Additionally, “the number of new entrants into the craft beer and brew pub space exploded during the second decade of the new millennium.” Granite City, founded in 1999, was an early entrant into the craft beer market sector, but now it “suddenly faced competition from hundreds of new brewpubs and craft brewers.”
Many of Granite City’s locations were located in or near shopping malls and locked into long-term leases the company said appeared favorable at the time, typically with options to renew. It simultaneously spent heavy capital building out restaurants “in a manner that featured those distinctive characteristics associated with the brand.” Units are typically 9,800 square feet with interior finishes that incorporate granite and other rock materials and natural woods and glass. Granite City restaurants are open-concept and have outdoor patios.
“As a result of the Great Recession that began in 2008, consumer income growth stagnated for nearly a decade. This led to an overall decline in consumer spending, including retail spending and spending to eat out,” the company said.
During that same period, consumer preference shifted toward online shopping, Granite City said. That led to more consumers eating takeout or ordering delivery, “as opposed to spending time for a sit-down meal at a casual-dining location.”
The result: declining foot traffic in shopping malls and retail outposts where most of Granite City’s locations are or were located.
“The confluence of these factors: increased and evolving competition, the proliferation of brew pubs and eating establishments featuring craft beer offerings, and changes in spending patterns and consumer preferences, all negatively impacted the profitability [of Granite City],” the company said. In-store sales and revenues shrunk in response. As foot traffic in malls dropped, so did Granite City’s guest counts such “that seemingly favorable long-term rental rates the [brand] had negotiated gradually morphed into above-market rates.”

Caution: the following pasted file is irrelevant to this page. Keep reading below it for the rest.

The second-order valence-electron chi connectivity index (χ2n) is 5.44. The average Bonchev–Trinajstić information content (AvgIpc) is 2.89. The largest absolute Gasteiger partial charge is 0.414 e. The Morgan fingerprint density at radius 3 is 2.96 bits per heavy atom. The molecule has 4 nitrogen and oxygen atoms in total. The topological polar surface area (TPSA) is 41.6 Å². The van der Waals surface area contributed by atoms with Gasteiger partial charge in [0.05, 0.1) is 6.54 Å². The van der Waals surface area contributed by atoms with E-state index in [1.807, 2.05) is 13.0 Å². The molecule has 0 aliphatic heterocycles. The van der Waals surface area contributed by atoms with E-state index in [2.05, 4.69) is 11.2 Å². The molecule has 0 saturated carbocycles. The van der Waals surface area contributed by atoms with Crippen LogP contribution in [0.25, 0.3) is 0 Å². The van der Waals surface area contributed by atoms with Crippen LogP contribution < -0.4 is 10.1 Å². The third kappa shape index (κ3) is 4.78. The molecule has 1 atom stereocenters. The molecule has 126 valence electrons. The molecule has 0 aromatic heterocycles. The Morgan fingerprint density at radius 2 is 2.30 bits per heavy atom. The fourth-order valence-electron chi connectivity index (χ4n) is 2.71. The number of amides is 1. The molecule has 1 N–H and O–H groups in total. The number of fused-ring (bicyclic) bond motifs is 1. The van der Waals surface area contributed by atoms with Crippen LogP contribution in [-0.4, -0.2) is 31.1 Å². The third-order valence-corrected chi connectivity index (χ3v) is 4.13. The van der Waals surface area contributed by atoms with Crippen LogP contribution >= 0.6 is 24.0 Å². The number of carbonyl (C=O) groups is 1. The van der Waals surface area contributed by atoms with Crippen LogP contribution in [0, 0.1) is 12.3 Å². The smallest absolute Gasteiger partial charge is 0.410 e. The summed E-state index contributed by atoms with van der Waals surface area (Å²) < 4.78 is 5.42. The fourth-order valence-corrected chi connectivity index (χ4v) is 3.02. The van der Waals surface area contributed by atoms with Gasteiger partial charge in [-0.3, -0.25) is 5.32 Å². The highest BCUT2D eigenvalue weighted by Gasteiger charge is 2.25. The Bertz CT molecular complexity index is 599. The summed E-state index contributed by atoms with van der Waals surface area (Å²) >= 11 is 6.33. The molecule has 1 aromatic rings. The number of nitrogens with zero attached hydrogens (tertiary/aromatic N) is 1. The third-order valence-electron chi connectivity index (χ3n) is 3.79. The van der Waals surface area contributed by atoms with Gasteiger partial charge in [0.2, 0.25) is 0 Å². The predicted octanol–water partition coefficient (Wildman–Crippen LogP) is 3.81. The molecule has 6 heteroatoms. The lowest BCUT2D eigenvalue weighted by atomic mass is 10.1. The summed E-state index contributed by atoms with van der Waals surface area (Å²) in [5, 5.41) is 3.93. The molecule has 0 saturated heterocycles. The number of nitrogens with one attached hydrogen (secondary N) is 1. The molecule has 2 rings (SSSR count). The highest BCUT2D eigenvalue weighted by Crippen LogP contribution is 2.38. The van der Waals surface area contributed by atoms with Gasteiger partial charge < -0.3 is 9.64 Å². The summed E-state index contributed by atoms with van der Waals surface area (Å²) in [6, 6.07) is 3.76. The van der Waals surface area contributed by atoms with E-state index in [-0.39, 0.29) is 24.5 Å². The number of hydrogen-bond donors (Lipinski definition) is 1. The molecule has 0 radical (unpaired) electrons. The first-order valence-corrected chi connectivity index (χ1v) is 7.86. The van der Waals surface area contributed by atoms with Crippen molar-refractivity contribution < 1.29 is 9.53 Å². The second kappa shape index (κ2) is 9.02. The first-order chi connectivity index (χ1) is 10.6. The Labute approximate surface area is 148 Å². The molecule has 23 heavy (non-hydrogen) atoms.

Granite City said its same-store sales declined in 2018 and year-over-year comps fell similarly during the first quarter and half of 2019, exacerbated by severe winter weather in the Midwest.
Today, the company owes Citizens Bank $40 million in principal together with accrued interest, fees, and other amounts payable under the Citizens credit facilities. It also owes Great Western Bank more than $1 million.
Granite City has tried to reroute traffic and sales declines this year. In February, it introduced a menu and guest experience relaunch in six of its markets. By July, it expanded to 17 additional locations. It also attempted to improve financial performance and enhance liquidity by pursuing lease concessions and seeking extensions of the time afforded to pay food and beverage suppliers.
Consultations with advisers and discussions with Citizens led the company to explore strategic alternatives.
Granite City closed its Downtown Indianapolis location on August 21 and then shuttered six more on October 25 (Carmel, Indiana; Orland Park, Illinois; Northbrook, Illinois; Peoria, Illinois; Lyndhurst, Ohio; and Mishawaka, Indiana).